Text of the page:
Seattle PI, Written By Paula Nechak
October 19th, 2002
Paul Thomas Anderson has only made four feature films but he's one of our most original, insightful and invigorating filmmakers.
"Hard Eight," "Boogie Nights," "Magnolia" and now "Punch-Drunk Love" have earned Anderson two Oscar nominations for original screenplay, a spate of awards from film festivals worldwide and the coveted best director's prize at this year's Cannes Film Festival (for "Punch-Drunk Love").
No wonder he's so darn cheerful when I meet him in the lounge of Seattle's Four Seasons Olympic Hotel. Anderson is rumpled and casual, easy to talk to, self-deprecating, unpretentious -- and he smokes like a chimney.
If anything, he's the antithesis of the guy who writes what might be deemed heavy, surreal films, teeming with characters wading through chaos, catastrophe and calamity in search of order and meaning -- you know, the stuff of great literature. It's a comparison that makes the 32-year-old writer and director laugh.
"If I ever set out to do something literary it would be preposterous. People probably only think that because my films are just kind of wordy."
Anderson had jetted into town because he wanted to screen "Punch-Drunk Love" at Paul Allen's Cinerama Theatre. He says it's the best movie theater around, and he was so excited about watching the film with an audience there that he urged his pal and the film's star, Adam Sandler, to fly up and join him in a Q&A after the movie.
"Punch-Drunk Love," which opened yesterday, is a departure for Anderson. It's smaller and goofier than the all-star ensemble productions of "Boogie Nights" or "Magnolia," and its dark screwball comedy and romance found their inception in a source other than Anderson's mind. His inspiration was a Time magazine article about civil engineer David Phillips, who became the "Pudding Guy" to the airline industry after he accumulated 1.25 million frequent-flyer miles by purchasing 12,150 cups of Healthy Choice pudding during a mileage promotion.
Anderson fleshed out the idea, renaming Phillips "Barry Egan," and added a romance with enigmatic Lena Leonard (Emily Watson), a hilariously dysfunctional set of seven sisters from hell for Egan and a subplot about a phone-sex scam. He wrote the script for the film's two stars, Sandler and British actress Watson, who was looking for something contemporary and light after "crying or dying" in films like "Breaking the Waves" and "Hilary and Jackie."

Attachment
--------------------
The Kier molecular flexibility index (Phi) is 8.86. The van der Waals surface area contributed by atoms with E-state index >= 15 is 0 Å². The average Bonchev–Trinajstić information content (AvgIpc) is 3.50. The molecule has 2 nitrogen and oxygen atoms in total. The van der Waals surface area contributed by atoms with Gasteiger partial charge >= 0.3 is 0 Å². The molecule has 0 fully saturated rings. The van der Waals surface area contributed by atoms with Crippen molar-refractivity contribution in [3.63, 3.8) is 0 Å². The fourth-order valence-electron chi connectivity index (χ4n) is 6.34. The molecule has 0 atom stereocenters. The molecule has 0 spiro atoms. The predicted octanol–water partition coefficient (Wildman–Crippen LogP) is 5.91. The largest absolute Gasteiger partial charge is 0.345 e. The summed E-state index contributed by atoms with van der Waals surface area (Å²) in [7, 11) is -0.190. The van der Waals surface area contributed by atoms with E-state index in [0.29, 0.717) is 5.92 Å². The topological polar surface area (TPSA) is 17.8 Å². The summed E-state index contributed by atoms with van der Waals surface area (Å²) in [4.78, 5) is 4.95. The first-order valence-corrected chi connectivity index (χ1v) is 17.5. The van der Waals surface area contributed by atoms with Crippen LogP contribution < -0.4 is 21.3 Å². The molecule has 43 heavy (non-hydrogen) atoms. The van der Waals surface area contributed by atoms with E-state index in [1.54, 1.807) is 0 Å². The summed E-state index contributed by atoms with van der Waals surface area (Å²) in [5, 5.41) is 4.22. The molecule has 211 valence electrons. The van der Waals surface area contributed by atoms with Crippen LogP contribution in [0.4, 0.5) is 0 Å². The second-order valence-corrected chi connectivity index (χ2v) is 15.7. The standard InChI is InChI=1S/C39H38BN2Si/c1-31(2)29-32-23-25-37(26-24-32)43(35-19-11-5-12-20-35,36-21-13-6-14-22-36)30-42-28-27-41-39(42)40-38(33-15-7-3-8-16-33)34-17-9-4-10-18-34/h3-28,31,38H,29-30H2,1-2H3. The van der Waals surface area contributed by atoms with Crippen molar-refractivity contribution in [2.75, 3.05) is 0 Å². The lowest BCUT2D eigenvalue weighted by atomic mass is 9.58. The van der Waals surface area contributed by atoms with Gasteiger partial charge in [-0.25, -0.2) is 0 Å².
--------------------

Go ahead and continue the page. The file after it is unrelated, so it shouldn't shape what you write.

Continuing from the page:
I note these two disparate-seeming talents both have roots in repertory -- one comedic and the other classic, and that they have more in common than people know.
"Right," he says. "They also have a similar work ethic and come from a communal place of doing that work. It's why the three of us got along so well. You always hear that -- 'we got along so well' -- but we did, we had difficulties but we also had a ball.
"Good actors make a film have weight, you know? And now Emily was allowed to have a try at a Hollywood film ("Red Dragon") as a result of doing this movie. If you're a British actress in a movie with Adam, more Hollywood people will know who you are."
Anderson is one director who allows a superstar like Sandler to transcend his screen persona in a film. Think of him casting Tom Cruise, who got away from his hero image to play an angry, swaggering "seduce and destroy" guru in "Magnolia." It earned Cruise a best supporting actor nomination and a Golden Globe award. Similarly, "Punch-Drunk Love" may nudge Sandler out of his lightweight-comedy niche.
Anderson says they are both actors who "control their own destinies. They're both auteurs of the things they do, so it's probably nice when someone comes in and says, 'I can take it from here.' It lifts a burden off of them." That said, Anderson's making of a film that was smaller in scope was still fraught with what he calls his penchant for "making everything as challenging as I possibly can when it could have been so simple." He laughs. "We probably could have been in and out of there in 30 days, but alas.
"The script was always changing. I've never worked this way before and it was pretty addicting. I'm not in a rush to do it again but we were in a great position. We'd already gotten our jobs as director, actor and actress and so it was a little indulgent. So often you make a movie and miss out on the process, you have to make your days, you can't show up and not know what you're doing that day.
"But with a certain kind of movie, a project like this with a small crew, you can have that happen. But you have to be careful and not mess around or behave too stupidly. Do you know how many times you can rewrite something only to find it was right the first time?"
Still, Anderson, for all the attention paid to his scripts, concedes it's the actors "who help make a film have weight. I think I made a big leap in figuring out how to do my job when I realized the only thing the audience is looking at is a person's face."
What about the acclaim as a filmmaker? How does it feel to win the best director prize at Cannes? "Acceptance always feels good," he says. "But I've always got to ruin it in some way, though, so I don't feel comfortable. I mean, I always feel like an imposter anyway so when (it) fades, I'm always consumed by 'what am I doing?' and 'what do I want?' "
"It's a funny thing, because my memory of making this film is that I'm always concerned with the audience. I'm thinking, 'Does this communicate, does this work, is this funny, is this scary?'
"I try to please myself and challenge myself but not be selfish," Anderson says. "I want it to be exciting for the audience."